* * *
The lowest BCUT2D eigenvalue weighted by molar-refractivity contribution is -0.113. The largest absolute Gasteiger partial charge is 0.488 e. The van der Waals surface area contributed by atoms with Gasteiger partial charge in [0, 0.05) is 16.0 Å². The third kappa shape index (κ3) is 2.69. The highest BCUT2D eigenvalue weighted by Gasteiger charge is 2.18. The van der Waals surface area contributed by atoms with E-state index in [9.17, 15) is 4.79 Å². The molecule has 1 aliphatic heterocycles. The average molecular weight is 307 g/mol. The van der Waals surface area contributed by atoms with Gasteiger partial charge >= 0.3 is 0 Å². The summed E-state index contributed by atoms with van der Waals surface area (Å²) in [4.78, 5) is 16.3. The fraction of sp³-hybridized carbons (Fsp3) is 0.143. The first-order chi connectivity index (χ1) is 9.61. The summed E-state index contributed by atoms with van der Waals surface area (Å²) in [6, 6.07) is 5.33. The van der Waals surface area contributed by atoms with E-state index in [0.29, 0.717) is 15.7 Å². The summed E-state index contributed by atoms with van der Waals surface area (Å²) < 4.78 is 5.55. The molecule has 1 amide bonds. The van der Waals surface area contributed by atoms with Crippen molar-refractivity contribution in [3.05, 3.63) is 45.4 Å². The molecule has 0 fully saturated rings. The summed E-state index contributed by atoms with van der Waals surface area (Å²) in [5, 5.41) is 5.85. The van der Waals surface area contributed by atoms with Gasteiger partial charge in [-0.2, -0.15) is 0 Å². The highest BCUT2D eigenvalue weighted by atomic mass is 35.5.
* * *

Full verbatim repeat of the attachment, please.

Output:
The lowest BCUT2D eigenvalue weighted by molar-refractivity contribution is -0.113. The largest absolute Gasteiger partial charge is 0.488 e. The van der Waals surface area contributed by atoms with Gasteiger partial charge in [0, 0.05) is 16.0 Å². The third kappa shape index (κ3) is 2.69. The highest BCUT2D eigenvalue weighted by Gasteiger charge is 2.18. The van der Waals surface area contributed by atoms with E-state index in [9.17, 15) is 4.79 Å². The molecule has 1 aliphatic heterocycles. The average molecular weight is 307 g/mol. The van der Waals surface area contributed by atoms with Gasteiger partial charge >= 0.3 is 0 Å². The summed E-state index contributed by atoms with van der Waals surface area (Å²) in [4.78, 5) is 16.3. The fraction of sp³-hybridized carbons (Fsp3) is 0.143. The first-order chi connectivity index (χ1) is 9.61. The summed E-state index contributed by atoms with van der Waals surface area (Å²) in [6, 6.07) is 5.33. The van der Waals surface area contributed by atoms with E-state index in [0.29, 0.717) is 15.7 Å². The summed E-state index contributed by atoms with van der Waals surface area (Å²) < 4.78 is 5.55. The molecule has 1 amide bonds. The van der Waals surface area contributed by atoms with Crippen molar-refractivity contribution in [3.05, 3.63) is 45.4 Å². The molecule has 0 fully saturated rings. The summed E-state index contributed by atoms with van der Waals surface area (Å²) in [5, 5.41) is 5.85. The van der Waals surface area contributed by atoms with Gasteiger partial charge in [-0.2, -0.15) is 0 Å². The highest BCUT2D eigenvalue weighted by atomic mass is 35.5.